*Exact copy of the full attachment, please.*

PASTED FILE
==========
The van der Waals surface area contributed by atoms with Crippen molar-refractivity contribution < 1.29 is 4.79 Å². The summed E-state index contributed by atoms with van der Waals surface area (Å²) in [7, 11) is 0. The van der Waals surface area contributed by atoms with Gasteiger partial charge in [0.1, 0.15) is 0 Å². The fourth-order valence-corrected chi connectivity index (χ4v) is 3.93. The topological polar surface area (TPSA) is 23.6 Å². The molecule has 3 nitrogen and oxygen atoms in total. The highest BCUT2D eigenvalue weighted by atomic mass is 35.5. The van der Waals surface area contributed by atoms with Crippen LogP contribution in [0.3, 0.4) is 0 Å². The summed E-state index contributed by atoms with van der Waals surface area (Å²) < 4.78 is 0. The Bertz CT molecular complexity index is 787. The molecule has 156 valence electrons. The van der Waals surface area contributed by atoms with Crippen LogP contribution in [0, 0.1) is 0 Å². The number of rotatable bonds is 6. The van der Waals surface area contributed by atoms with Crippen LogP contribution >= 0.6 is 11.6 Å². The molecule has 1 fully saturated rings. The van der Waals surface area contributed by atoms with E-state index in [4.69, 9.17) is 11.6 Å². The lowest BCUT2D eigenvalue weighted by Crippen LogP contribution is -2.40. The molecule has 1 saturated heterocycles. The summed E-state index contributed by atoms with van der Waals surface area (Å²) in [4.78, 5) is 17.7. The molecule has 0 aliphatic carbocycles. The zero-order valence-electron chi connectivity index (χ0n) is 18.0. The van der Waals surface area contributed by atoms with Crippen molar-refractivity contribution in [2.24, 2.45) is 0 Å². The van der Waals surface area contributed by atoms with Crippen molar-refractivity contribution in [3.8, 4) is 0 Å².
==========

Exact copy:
The van der Waals surface area contributed by atoms with Crippen molar-refractivity contribution < 1.29 is 4.79 Å². The summed E-state index contributed by atoms with van der Waals surface area (Å²) in [7, 11) is 0. The van der Waals surface area contributed by atoms with Gasteiger partial charge in [0.1, 0.15) is 0 Å². The fourth-order valence-corrected chi connectivity index (χ4v) is 3.93. The topological polar surface area (TPSA) is 23.6 Å². The molecule has 3 nitrogen and oxygen atoms in total. The highest BCUT2D eigenvalue weighted by atomic mass is 35.5. The van der Waals surface area contributed by atoms with Crippen LogP contribution in [0.3, 0.4) is 0 Å². The summed E-state index contributed by atoms with van der Waals surface area (Å²) < 4.78 is 0. The Bertz CT molecular complexity index is 787. The molecule has 156 valence electrons. The van der Waals surface area contributed by atoms with Crippen LogP contribution in [0, 0.1) is 0 Å². The number of rotatable bonds is 6. The van der Waals surface area contributed by atoms with Crippen LogP contribution >= 0.6 is 11.6 Å². The molecule has 1 fully saturated rings. The van der Waals surface area contributed by atoms with E-state index in [4.69, 9.17) is 11.6 Å². The lowest BCUT2D eigenvalue weighted by Crippen LogP contribution is -2.40. The molecule has 1 saturated heterocycles. The summed E-state index contributed by atoms with van der Waals surface area (Å²) in [4.78, 5) is 17.7. The molecule has 0 aliphatic carbocycles. The zero-order valence-electron chi connectivity index (χ0n) is 18.0. The van der Waals surface area contributed by atoms with Crippen molar-refractivity contribution in [2.24, 2.45) is 0 Å². The van der Waals surface area contributed by atoms with Crippen molar-refractivity contribution in [3.8, 4) is 0 Å².